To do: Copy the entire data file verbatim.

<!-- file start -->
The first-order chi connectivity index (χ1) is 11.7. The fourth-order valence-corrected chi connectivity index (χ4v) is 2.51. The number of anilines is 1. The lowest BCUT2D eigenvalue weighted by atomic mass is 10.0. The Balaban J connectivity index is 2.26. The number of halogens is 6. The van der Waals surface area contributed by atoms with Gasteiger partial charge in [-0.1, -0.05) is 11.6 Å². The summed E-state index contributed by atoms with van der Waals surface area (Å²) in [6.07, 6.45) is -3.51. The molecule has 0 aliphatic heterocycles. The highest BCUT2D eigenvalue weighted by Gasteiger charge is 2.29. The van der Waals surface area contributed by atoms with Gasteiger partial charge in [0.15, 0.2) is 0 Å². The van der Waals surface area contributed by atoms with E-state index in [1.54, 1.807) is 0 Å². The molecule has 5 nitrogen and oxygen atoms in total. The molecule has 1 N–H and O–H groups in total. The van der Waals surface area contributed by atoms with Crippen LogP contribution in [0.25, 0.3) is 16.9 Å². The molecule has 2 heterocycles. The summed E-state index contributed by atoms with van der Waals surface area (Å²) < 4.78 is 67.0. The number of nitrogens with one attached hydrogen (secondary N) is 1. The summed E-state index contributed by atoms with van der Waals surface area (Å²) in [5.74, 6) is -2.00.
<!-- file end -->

The first-order chi connectivity index (χ1) is 11.7. The fourth-order valence-corrected chi connectivity index (χ4v) is 2.51. The number of anilines is 1. The lowest BCUT2D eigenvalue weighted by atomic mass is 10.0. The Balaban J connectivity index is 2.26. The number of halogens is 6. The van der Waals surface area contributed by atoms with Gasteiger partial charge in [-0.1, -0.05) is 11.6 Å². The summed E-state index contributed by atoms with van der Waals surface area (Å²) in [6.07, 6.45) is -3.51. The molecule has 0 aliphatic heterocycles. The highest BCUT2D eigenvalue weighted by Gasteiger charge is 2.29. The van der Waals surface area contributed by atoms with Gasteiger partial charge in [0.15, 0.2) is 0 Å². The van der Waals surface area contributed by atoms with E-state index in [1.54, 1.807) is 0 Å². The molecule has 5 nitrogen and oxygen atoms in total. The molecule has 1 N–H and O–H groups in total. The van der Waals surface area contributed by atoms with Crippen LogP contribution in [0.25, 0.3) is 16.9 Å². The molecule has 2 heterocycles. The summed E-state index contributed by atoms with van der Waals surface area (Å²) < 4.78 is 67.0. The number of nitrogens with one attached hydrogen (secondary N) is 1. The summed E-state index contributed by atoms with van der Waals surface area (Å²) in [5.74, 6) is -2.00.